Meyer Lemon Curd

February 6, 2011

Oh la la, lovely lemon curd.  Lemons have always been a favorite.  Growing up on the San Francisco Peninsula, we had a Meyer lemon tree.  I would sneak outside to pick the lemons and eat them whole, despite my mother’s warnings that I was ruining my teeth.  Now I am a bit  (not much, but a bit) more sophisticated and like my lemons seeped in vodka or cooked up with butter and eggs (much healthier, I am sure).

Deep in winter when the trees are dripping with lemons, one fabulous way capture the fresh tang of lemons is lemon curd.  This lemon curd is intense, lemony, creamy goodness.  Meyer lemons work best here because of their balance of sweet and tart.  You can use Eureka lemons (standard supermarket variety) as well, just increase the sugar.

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Big Beef Chili

February 1, 2011

I love the Superbowl, but not for the reason you may suspect.  Football doesn’t hold much sway with me.  What I do relish is the captive, hungry audience to feed.  To me, the Superbowl is more about food than it is about the game.

A rich pot of chili may be the ideal meal for game day.  It can be made ahead and kept warm on the stove or in a crockpot.  Hungry guests can easily fill their bowl whenever they like.  I prepare it in the morning and let it cook long and slow on the stove or in the crockpot.  All that is left to do before the game is to make sure there is enough beer in the fridge and whip up some cornbread.

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I know it is too early in the winter to feel this way and I am going to suffer when the wet and cold months roll on, but I have spring fever.  We had a couple of warmish days around here and all I can think about is firing up the grill and bringing dinner outside.  Alas, this cannot be done as it is still dark long before dinnertime and truly not all that warm.  A girl can dream though, can’t she?  We did manage to grill up some chicken burgers before the sun set and then rush inside to warm our bones while eating the burgers with a side of Chipotle Black Bean and Butternut Squash Salad.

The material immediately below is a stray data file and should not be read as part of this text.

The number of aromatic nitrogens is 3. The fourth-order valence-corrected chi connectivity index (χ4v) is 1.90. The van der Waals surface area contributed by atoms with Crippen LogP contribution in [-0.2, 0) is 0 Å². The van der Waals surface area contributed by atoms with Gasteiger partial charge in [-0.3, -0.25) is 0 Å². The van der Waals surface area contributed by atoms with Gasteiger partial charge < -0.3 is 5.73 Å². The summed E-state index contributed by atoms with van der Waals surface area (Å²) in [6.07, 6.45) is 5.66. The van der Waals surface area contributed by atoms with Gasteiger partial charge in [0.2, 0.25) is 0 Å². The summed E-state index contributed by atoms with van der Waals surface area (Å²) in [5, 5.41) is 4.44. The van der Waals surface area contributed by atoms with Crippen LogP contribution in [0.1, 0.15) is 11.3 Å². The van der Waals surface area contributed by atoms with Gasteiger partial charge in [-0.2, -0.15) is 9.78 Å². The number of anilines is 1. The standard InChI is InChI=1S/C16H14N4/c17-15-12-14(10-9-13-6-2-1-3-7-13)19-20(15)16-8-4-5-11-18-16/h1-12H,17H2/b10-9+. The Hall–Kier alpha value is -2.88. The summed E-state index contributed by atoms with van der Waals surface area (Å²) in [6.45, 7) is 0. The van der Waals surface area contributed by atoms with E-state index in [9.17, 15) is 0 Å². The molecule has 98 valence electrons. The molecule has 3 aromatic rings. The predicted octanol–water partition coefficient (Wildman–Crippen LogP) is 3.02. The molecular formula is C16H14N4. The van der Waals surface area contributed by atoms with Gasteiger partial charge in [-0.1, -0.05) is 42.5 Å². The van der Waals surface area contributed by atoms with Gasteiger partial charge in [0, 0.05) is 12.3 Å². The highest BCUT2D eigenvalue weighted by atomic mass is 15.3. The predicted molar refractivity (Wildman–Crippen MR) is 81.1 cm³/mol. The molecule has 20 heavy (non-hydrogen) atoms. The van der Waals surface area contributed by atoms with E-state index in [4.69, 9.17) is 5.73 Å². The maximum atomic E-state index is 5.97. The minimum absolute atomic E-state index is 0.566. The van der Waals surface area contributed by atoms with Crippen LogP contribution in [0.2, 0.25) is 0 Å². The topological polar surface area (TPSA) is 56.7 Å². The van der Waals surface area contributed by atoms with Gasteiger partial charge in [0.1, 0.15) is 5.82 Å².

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Caramelized Onion Relish

January 16, 2011

I love my pantry.  This may be an unusual favorite room of the house, but for me it is a place of comfort and a source of pride.  Come visit my home and I’ll be sure to show you my special place.  Though it is not often in perfect order, my pantry is my sanctuary.  In our small home, this is the place where I can escape (briefly, until someone finds me) the commotion and demands of the other members of the family. Inside its walls I store my stacks of cookbooks, the baskets of garlic, squash, and potatoes harvested from last summer’s garden, and of course my canned goods.  My pantry shelves are full of all the grains, beans, seeds, and more required to make almost anything I can dream of.